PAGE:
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Tiresias: The Ancient Mediterranean Religions Source Database



9458
Pliny The Elder, Natural History, 35.20


nanBurnt ceruse (usta) was discovered by accident, when some was burnt up in jars in a fire at Piraeus. It was first employed by Nicias above mentioned. Asiatic ceruse is now thought the best; it is also called purple ceruse and it costs 6 denarii per lb. It is also made at Rome by calcining yellow ochre which is as hard as marble and quenching it with vinegar. Burnt ceruse is indispensable for representing shadows.


Intertexts (texts cited often on the same page as the searched text):

14 results
1. Cicero, In Verrem, 2.4.98 (2nd cent. BCE - 1st cent. BCE)

2. Cicero, Philippicae, 2.26 (2nd cent. BCE - 1st cent. BCE)

3. Vitruvius Pollio, On Architecture, 7.5 (1st cent. BCE - 1st cent. BCE)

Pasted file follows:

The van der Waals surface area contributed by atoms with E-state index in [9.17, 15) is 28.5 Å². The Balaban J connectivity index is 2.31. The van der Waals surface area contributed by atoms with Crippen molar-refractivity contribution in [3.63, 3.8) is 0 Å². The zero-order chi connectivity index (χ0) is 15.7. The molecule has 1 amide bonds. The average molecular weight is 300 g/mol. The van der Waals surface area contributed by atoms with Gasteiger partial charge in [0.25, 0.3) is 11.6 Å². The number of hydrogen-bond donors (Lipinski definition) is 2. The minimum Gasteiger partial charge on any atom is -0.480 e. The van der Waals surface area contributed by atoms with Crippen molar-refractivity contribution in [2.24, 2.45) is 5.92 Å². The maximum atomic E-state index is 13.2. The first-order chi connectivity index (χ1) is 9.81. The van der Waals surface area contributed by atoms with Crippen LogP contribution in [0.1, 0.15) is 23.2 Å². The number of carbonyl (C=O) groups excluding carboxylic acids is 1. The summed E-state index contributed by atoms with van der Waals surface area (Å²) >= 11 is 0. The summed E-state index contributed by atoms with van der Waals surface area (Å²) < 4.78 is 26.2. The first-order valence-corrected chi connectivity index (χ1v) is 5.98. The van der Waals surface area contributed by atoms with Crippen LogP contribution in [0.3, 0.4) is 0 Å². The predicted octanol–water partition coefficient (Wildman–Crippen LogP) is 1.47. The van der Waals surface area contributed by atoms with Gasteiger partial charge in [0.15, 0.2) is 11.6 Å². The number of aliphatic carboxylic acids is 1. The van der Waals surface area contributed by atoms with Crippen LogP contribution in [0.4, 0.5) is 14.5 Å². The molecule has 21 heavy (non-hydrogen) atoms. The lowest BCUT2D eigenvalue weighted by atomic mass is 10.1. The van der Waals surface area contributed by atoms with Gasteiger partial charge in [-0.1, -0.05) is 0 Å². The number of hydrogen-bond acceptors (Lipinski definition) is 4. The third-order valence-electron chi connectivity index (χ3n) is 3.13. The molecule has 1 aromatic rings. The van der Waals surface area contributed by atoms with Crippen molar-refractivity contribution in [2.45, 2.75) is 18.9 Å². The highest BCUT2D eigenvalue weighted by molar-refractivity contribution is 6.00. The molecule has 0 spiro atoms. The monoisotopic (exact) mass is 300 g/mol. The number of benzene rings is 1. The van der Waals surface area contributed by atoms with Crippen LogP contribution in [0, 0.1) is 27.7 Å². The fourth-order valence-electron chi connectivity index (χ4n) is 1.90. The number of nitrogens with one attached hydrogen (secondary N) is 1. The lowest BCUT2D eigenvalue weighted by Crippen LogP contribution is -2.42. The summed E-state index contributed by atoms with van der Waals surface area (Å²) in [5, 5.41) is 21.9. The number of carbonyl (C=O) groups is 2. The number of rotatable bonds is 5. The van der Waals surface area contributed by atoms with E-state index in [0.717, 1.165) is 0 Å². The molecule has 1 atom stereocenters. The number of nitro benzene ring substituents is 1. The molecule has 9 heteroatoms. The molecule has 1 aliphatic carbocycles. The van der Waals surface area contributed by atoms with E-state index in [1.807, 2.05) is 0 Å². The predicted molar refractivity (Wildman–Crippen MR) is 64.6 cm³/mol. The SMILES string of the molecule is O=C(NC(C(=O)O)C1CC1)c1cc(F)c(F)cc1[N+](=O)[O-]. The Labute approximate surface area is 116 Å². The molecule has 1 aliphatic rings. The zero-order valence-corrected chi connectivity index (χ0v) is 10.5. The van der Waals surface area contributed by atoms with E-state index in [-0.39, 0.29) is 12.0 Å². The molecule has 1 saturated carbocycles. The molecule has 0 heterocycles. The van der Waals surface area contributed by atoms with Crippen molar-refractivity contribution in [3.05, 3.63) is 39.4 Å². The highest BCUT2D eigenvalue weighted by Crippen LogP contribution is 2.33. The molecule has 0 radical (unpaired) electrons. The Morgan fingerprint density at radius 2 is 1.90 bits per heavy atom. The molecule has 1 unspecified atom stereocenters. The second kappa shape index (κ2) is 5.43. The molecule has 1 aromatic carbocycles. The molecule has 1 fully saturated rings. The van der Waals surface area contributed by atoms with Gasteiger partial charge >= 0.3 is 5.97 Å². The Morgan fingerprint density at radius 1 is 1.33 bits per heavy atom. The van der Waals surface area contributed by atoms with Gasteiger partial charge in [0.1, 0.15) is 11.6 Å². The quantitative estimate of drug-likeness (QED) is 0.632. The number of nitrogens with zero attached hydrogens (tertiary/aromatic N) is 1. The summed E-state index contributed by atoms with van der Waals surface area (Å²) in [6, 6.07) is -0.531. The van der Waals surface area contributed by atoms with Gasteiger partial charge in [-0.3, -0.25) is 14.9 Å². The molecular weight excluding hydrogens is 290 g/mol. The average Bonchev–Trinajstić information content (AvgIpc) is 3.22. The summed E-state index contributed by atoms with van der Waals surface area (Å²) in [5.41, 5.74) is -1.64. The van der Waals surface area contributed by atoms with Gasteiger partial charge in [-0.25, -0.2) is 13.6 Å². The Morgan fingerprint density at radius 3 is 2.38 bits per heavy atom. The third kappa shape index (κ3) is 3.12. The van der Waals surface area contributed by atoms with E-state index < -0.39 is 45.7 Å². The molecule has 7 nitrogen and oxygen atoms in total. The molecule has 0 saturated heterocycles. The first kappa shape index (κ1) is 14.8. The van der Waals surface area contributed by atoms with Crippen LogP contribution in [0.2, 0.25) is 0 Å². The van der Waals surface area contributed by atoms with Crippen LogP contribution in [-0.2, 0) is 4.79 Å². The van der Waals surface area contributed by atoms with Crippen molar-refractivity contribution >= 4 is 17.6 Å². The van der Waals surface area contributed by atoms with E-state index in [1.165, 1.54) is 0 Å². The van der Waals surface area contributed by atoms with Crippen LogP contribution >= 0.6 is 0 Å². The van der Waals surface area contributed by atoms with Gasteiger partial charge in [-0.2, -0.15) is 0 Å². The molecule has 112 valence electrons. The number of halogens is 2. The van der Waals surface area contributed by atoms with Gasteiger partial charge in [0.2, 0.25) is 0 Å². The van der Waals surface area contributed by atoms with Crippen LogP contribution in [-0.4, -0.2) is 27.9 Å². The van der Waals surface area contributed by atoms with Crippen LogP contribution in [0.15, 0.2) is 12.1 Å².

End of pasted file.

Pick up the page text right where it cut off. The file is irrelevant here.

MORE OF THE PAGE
4. Petronius Arbiter, Satyricon, 88, 46 (1st cent. CE - 1st cent. CE)

5. Petronius Arbiter, Satyricon, 88, 46 (1st cent. CE - 1st cent. CE)

6. Pliny The Elder, Natural History, 14.2, 34.55, 34.57-34.60, 34.62, 35.2-35.13, 35.15, 35.18, 35.22-35.28, 35.31, 35.34, 35.44, 35.46, 35.49, 35.51-35.52, 35.57-35.58, 35.60, 35.64-35.68, 35.70, 35.72, 35.74, 35.76-35.77, 35.81-35.83, 35.85-35.86, 35.88, 35.91, 35.93, 35.95, 35.97-35.98, 35.100, 35.102-35.103, 35.108-35.110, 35.114, 35.116-35.117, 35.119-35.120, 35.127-35.128, 35.130-35.133, 35.136, 35.139, 35.144 (1st cent. CE - 1st cent. CE)

7. Plutarch, Aemilius Paulus, 6.8-6.9 (1st cent. CE - 2nd cent. CE)

6.8. Afterwards he often made it clear that he was desirous of a second consulship, and once actually announced his candidacy, but when he was passed by and not elected, he made no further efforts to obtain the office, giving his attention to his duties as augur, and training his sons, not only in the native and ancestral discipline in which he himself had been trained, but also, and with greater ardour, in that of the Greeks. 6.9. For not only the grammarians and philosophers and rhetoricians, but also the modellers and painters, the overseers of horses and dogs, and the teachers of the art of hunting, by whom the young men were surrounded, were Greeks.
8. Quintilian, Institutio Oratoria, 12.10.3-12.10.9 (1st cent. CE - 1st cent. CE)